I recently had a jam-packed week in San Francisco, attending Dreamforce and running IOT at Scale.
For the one or two of you that weren’t actually at Dreamforce, it’s kind of hard to sum up a conference with so much stuff going on. With that in mind it’s probably best not to try.
I will however say that the Internet of Things space in the Developer Zone was really solid. Salesforce doesn’t do things by halves, and IoT Pied Piper Reid Carlberg nailed it again. Salesforce is doubling down on wearables, which I think is pretty smart, given that at least two industries – healthcare and insurance – are going to be utterly transformed by people wearing little devices that monitor their behaviours. The old mantra you can’t manage what you can’t measure is coming to a human body near you. Everything from heart rate to blood sugar level to amount of exercise taken is going to be used by insurers and healthcare professionals in making decisions. Whether or not you see this vision as dystopic or utopic it is coming and coming soon. Here is Amanda Mackenzie, CMO of Aviva, talking about the revolution.
The technology exists to guide dietary choices and identify environmental risks to health, too. Spectrometers that scan food, walls or carpets for allergens will help relieve suffering among those with particular sensitivities, but also have the potential to help everyone keep a check on what they’re putting in their bodies. Again, insurers can track positive behaviour and reward it. Far more importantly, so too can doctors.
But one of the most interesting demos in the IoT section was from eBest, a Retail mobile services company. The demo involved putting a phone into a vending machine, using the onboard camera to track merchandising – ensuring for example that a Coca Cola supplied drink cooler in a retailer was only full of Coca-Cola Company beverages rather than competitor offerings. The app could also use image recognition to potentially ensure all drinks are properly facing forward and so on. Beyond the business implications I was struck by the development approach – the transactional services were running on Force.com, with the the image recognition on Heroku. Hai micro-services!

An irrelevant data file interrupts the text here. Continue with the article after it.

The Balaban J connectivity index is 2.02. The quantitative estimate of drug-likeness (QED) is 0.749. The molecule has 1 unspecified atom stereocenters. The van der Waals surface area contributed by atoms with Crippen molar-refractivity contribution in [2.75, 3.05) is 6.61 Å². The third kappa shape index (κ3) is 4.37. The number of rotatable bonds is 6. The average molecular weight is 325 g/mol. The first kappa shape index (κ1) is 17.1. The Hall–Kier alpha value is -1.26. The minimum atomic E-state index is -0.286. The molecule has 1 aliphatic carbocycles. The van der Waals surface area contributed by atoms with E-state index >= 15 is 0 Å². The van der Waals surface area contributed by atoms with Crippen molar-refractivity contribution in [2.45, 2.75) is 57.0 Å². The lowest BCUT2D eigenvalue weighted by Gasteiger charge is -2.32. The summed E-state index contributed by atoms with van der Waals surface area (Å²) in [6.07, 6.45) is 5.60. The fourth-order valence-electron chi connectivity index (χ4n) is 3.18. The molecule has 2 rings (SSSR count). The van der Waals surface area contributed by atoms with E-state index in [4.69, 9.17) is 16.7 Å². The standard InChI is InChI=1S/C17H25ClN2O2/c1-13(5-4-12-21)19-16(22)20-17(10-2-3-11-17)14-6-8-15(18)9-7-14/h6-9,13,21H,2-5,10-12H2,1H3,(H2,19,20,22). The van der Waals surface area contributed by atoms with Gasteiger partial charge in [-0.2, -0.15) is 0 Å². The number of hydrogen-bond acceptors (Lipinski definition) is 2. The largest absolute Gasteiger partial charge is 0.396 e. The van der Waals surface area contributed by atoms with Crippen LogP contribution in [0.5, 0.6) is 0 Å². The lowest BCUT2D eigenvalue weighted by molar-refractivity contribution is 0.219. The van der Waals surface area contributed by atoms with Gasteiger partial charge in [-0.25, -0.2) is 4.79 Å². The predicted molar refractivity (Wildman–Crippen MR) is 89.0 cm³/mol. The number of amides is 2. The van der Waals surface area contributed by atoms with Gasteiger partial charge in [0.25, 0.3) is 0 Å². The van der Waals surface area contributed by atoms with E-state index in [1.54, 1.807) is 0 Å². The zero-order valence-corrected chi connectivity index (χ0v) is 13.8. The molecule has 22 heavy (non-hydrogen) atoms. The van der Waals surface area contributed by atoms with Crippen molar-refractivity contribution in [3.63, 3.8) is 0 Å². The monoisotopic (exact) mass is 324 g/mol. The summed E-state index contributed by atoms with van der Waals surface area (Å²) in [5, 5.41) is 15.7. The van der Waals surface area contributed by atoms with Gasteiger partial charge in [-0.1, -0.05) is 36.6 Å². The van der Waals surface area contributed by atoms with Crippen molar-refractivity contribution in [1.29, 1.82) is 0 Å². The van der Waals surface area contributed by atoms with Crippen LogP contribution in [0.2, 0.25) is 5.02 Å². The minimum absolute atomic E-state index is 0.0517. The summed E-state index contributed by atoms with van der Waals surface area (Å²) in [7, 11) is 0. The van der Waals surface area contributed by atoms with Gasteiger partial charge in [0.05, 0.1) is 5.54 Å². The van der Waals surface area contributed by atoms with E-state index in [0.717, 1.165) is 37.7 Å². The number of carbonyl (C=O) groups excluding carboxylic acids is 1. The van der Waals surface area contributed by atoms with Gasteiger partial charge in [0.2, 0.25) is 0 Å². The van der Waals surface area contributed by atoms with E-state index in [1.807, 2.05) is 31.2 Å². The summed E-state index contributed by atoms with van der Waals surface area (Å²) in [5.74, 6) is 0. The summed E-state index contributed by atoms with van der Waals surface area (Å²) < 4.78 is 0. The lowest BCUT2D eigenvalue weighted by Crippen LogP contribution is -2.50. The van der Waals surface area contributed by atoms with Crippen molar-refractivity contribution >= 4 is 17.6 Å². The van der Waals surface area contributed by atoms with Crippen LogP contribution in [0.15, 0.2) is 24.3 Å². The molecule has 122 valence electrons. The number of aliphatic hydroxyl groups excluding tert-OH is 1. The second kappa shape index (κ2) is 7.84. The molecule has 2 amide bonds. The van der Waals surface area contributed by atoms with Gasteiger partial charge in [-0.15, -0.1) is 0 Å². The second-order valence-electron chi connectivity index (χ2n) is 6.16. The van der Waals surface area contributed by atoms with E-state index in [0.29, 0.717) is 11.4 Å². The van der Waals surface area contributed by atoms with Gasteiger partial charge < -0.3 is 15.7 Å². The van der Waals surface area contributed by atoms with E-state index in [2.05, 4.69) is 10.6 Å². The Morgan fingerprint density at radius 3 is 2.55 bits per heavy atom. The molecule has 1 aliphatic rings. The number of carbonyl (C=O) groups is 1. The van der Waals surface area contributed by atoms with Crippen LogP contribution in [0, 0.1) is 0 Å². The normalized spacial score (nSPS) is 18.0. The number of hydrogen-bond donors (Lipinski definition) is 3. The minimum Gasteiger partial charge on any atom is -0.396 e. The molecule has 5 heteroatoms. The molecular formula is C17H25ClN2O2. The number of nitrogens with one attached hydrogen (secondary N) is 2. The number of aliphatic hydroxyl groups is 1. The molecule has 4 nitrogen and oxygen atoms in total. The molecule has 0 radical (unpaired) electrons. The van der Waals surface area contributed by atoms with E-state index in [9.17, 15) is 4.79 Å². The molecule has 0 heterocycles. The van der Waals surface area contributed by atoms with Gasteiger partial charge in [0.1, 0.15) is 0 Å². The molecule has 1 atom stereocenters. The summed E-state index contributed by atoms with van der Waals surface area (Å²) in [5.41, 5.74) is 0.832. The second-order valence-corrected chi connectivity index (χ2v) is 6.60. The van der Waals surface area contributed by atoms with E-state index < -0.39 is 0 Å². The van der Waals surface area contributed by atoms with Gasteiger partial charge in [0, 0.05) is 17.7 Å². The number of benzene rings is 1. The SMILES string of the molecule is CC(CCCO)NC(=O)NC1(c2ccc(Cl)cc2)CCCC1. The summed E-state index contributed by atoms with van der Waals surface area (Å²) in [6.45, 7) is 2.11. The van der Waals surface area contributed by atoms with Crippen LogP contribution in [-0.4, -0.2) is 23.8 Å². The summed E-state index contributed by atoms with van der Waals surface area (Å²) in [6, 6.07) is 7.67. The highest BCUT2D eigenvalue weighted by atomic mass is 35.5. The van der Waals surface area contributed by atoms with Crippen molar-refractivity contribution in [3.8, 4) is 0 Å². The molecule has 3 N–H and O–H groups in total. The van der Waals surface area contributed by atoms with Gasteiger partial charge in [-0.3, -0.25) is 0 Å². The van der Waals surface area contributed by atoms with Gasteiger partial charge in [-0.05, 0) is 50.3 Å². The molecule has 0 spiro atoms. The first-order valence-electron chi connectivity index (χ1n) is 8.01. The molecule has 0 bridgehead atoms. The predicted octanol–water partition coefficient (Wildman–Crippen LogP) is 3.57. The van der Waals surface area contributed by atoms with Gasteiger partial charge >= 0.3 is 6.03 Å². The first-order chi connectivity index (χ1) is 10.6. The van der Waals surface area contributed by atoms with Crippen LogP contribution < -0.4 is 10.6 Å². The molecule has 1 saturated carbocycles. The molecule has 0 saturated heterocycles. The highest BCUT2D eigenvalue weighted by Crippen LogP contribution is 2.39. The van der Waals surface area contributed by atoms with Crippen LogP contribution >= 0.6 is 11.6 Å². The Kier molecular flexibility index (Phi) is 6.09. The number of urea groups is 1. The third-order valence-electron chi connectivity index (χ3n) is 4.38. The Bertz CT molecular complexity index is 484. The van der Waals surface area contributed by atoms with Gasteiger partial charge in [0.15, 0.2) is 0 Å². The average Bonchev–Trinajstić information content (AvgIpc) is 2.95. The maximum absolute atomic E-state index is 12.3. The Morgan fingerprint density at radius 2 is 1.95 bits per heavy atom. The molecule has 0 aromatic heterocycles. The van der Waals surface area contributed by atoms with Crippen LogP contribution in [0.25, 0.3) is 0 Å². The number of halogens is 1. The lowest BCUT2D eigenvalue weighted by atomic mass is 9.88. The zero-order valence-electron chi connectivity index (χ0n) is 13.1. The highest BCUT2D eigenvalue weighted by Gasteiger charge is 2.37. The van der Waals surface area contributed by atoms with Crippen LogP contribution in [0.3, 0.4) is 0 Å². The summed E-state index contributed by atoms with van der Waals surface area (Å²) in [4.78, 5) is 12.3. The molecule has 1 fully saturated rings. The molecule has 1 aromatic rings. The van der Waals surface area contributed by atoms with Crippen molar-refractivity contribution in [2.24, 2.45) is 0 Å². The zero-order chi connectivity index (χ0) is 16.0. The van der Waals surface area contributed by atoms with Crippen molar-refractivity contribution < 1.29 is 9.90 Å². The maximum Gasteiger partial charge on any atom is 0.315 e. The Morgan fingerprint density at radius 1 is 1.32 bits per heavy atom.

If I am really honest, what most excited me seems to have been a misunderstanding. The eBest rep said that “Coke had bought eBest” so I was taken aback. Wow Coca Cola now has a software-based retail services arm. Software is drinking the world, indeed. Sadly a Google search indicates that this idea was indeed a misunderstanding – Coke did not in fact like the solution so much it bought the company.
The example outlined above however does show a world beyond wearables with a very clear business case, bridging traditional enterprise transaction services with image recognition running on a PaaS. If I was Salesforce this is exactly the kind of example I would encourage, bridging as it does the Force.com and Heroku worlds. If you’re a traditional ERP company customer on the other hand, this kind of deployment would be a significant structural challenge.